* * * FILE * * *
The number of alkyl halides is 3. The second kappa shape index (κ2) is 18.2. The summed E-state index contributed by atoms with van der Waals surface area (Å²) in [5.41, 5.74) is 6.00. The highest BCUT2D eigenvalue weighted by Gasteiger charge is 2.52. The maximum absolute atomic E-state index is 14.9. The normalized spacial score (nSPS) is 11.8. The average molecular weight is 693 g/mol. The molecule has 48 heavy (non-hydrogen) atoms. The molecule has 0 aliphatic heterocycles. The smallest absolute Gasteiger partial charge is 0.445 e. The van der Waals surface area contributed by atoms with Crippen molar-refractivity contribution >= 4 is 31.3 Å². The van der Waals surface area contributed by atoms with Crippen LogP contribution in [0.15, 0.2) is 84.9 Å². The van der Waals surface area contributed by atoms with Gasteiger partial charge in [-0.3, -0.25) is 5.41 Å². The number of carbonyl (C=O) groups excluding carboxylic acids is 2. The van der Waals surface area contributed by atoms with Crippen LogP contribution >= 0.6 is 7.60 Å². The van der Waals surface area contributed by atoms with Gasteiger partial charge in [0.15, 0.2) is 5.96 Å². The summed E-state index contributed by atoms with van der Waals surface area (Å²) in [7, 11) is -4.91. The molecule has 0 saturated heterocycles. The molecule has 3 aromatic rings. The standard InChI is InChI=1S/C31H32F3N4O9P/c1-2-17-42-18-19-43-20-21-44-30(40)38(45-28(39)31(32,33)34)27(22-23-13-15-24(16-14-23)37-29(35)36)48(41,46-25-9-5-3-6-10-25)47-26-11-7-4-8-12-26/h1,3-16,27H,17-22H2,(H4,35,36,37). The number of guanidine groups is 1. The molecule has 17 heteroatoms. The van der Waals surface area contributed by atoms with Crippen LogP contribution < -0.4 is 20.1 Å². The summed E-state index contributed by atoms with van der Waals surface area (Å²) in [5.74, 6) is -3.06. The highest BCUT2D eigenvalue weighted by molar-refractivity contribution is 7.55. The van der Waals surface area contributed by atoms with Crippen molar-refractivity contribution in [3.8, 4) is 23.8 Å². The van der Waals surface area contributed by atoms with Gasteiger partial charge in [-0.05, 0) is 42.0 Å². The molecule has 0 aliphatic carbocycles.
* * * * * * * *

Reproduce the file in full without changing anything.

The number of alkyl halides is 3. The second kappa shape index (κ2) is 18.2. The summed E-state index contributed by atoms with van der Waals surface area (Å²) in [5.41, 5.74) is 6.00. The highest BCUT2D eigenvalue weighted by Gasteiger charge is 2.52. The maximum absolute atomic E-state index is 14.9. The normalized spacial score (nSPS) is 11.8. The average molecular weight is 693 g/mol. The molecule has 48 heavy (non-hydrogen) atoms. The molecule has 0 aliphatic heterocycles. The smallest absolute Gasteiger partial charge is 0.445 e. The van der Waals surface area contributed by atoms with Crippen molar-refractivity contribution >= 4 is 31.3 Å². The van der Waals surface area contributed by atoms with Crippen LogP contribution in [0.15, 0.2) is 84.9 Å². The van der Waals surface area contributed by atoms with Gasteiger partial charge in [-0.3, -0.25) is 5.41 Å². The number of carbonyl (C=O) groups excluding carboxylic acids is 2. The van der Waals surface area contributed by atoms with Crippen LogP contribution >= 0.6 is 7.60 Å². The van der Waals surface area contributed by atoms with Gasteiger partial charge in [0.15, 0.2) is 5.96 Å². The summed E-state index contributed by atoms with van der Waals surface area (Å²) in [7, 11) is -4.91. The molecule has 0 saturated heterocycles. The molecule has 3 aromatic rings. The standard InChI is InChI=1S/C31H32F3N4O9P/c1-2-17-42-18-19-43-20-21-44-30(40)38(45-28(39)31(32,33)34)27(22-23-13-15-24(16-14-23)37-29(35)36)48(41,46-25-9-5-3-6-10-25)47-26-11-7-4-8-12-26/h1,3-16,27H,17-22H2,(H4,35,36,37). The number of guanidine groups is 1. The molecule has 17 heteroatoms. The van der Waals surface area contributed by atoms with Crippen LogP contribution < -0.4 is 20.1 Å². The summed E-state index contributed by atoms with van der Waals surface area (Å²) in [5.74, 6) is -3.06. The highest BCUT2D eigenvalue weighted by molar-refractivity contribution is 7.55. The van der Waals surface area contributed by atoms with Crippen molar-refractivity contribution in [3.8, 4) is 23.8 Å². The van der Waals surface area contributed by atoms with Gasteiger partial charge in [-0.05, 0) is 42.0 Å². The molecule has 0 aliphatic carbocycles.